Press-Republican

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January 14, 2013

Ti food co-op gets rolling

TICONDEROGA — A market study in Ticonderoga says the area has sufficient sales potential to support a natural-foods co-op.

Local officials say that, as a result, they’re moving ahead on the effort to create a food cooperative for the Ticonderoga area.

The recently released report by CDS Consulting of St. Paul, Minn., was conducted in two phases, PRIDE of Ticonderoga Executive Director Sharon Reynolds said.

One was a market study that yielded a sales-forecast analysis and the other an evaluation of proposed sites in the downtown.

REGISTER INTEREST

“It was clear that management of a member-owner food co-op is a major requirement for success,” Reynolds said in an email. “A food co-op can take three to five years to open. That’s because you need people who are committed to a co-op and will work to see it established.”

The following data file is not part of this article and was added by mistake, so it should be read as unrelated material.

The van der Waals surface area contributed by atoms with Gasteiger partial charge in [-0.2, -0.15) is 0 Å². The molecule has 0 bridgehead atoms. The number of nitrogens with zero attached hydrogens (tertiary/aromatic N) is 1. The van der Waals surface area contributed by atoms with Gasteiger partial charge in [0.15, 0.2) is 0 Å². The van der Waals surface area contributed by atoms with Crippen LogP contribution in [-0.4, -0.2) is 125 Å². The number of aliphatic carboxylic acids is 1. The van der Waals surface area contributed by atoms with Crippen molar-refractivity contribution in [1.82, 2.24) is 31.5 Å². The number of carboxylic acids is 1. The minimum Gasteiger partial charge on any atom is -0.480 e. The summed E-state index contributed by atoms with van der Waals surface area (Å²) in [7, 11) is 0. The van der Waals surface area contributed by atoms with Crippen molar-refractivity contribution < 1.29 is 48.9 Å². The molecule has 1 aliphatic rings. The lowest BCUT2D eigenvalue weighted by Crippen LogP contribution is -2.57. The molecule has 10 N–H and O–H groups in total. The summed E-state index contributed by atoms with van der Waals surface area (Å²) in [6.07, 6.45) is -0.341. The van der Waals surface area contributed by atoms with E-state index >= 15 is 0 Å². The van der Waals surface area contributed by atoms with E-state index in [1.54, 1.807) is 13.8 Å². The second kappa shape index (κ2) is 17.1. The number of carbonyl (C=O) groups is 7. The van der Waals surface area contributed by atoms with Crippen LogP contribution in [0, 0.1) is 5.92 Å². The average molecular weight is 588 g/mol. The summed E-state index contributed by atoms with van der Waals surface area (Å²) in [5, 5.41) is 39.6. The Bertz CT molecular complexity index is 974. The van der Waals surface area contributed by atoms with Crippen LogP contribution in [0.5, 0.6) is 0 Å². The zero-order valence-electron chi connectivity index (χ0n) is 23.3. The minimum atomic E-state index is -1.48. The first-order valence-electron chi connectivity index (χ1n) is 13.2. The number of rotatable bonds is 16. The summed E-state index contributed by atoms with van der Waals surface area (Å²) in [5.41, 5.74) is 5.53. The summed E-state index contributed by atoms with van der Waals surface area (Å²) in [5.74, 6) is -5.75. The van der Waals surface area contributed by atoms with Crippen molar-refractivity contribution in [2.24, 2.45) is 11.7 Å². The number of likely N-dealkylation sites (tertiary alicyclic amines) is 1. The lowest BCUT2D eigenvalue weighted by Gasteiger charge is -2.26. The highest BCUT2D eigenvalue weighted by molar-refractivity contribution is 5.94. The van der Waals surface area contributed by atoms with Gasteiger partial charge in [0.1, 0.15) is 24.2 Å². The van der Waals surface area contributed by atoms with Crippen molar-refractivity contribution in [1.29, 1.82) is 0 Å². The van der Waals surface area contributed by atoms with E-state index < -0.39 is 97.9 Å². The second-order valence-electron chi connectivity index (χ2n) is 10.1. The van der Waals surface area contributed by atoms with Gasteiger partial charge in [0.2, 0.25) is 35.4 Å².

She said to keep the conversation going and to learn more about how to bring a natural-food store to the area, PRIDE is asking residents of Ticonderoga and the surrounding communities who are interested in knowing more about the idea and who want to be involved to email her at: sreynolds@prideof

ticonderoga.org.

SALES POTENTIAL

The study of the Ticonderoga market area has resulted in a number of findings and conclusions regarding the proposed co-op food store, Reynolds said.

Among them was the definition of the trade area and the population within it, a summary of the demographic composition and a review of the competitive environment that exists.

The closest food co-op now is 45 minutes away in Middlebury, Vt., Reynolds said.

“According to the market study, the population size, including seasonal residents, and the demographic composition of the market area, as well as the weak competitive environment with other natural-food stores, it appears that there is enough sales potential to support a co-op food store.”

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